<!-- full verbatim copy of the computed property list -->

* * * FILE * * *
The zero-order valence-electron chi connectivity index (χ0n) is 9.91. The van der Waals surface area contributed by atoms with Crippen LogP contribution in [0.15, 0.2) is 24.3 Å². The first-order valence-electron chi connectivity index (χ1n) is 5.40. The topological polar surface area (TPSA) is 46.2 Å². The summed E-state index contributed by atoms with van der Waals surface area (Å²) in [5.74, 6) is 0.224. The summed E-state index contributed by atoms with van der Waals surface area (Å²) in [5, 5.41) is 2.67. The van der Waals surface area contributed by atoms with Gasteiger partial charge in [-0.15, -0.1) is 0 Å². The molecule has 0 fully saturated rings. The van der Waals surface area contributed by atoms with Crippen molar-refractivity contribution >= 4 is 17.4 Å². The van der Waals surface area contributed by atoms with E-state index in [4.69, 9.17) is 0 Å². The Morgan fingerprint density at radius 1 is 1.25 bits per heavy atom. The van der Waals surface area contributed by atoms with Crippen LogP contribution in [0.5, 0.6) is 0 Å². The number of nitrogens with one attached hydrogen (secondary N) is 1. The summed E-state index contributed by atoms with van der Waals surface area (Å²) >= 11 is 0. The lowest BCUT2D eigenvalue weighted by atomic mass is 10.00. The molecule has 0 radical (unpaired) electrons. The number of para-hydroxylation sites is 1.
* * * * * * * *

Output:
The zero-order valence-electron chi connectivity index (χ0n) is 9.91. The van der Waals surface area contributed by atoms with Crippen LogP contribution in [0.15, 0.2) is 24.3 Å². The first-order valence-electron chi connectivity index (χ1n) is 5.40. The topological polar surface area (TPSA) is 46.2 Å². The summed E-state index contributed by atoms with van der Waals surface area (Å²) in [5.74, 6) is 0.224. The summed E-state index contributed by atoms with van der Waals surface area (Å²) in [5, 5.41) is 2.67. The van der Waals surface area contributed by atoms with Gasteiger partial charge in [-0.15, -0.1) is 0 Å². The molecule has 0 fully saturated rings. The van der Waals surface area contributed by atoms with Crippen molar-refractivity contribution >= 4 is 17.4 Å². The van der Waals surface area contributed by atoms with E-state index in [4.69, 9.17) is 0 Å². The Morgan fingerprint density at radius 1 is 1.25 bits per heavy atom. The van der Waals surface area contributed by atoms with Crippen LogP contribution in [0.5, 0.6) is 0 Å². The number of nitrogens with one attached hydrogen (secondary N) is 1. The summed E-state index contributed by atoms with van der Waals surface area (Å²) >= 11 is 0. The lowest BCUT2D eigenvalue weighted by atomic mass is 10.00. The molecule has 0 radical (unpaired) electrons. The number of para-hydroxylation sites is 1.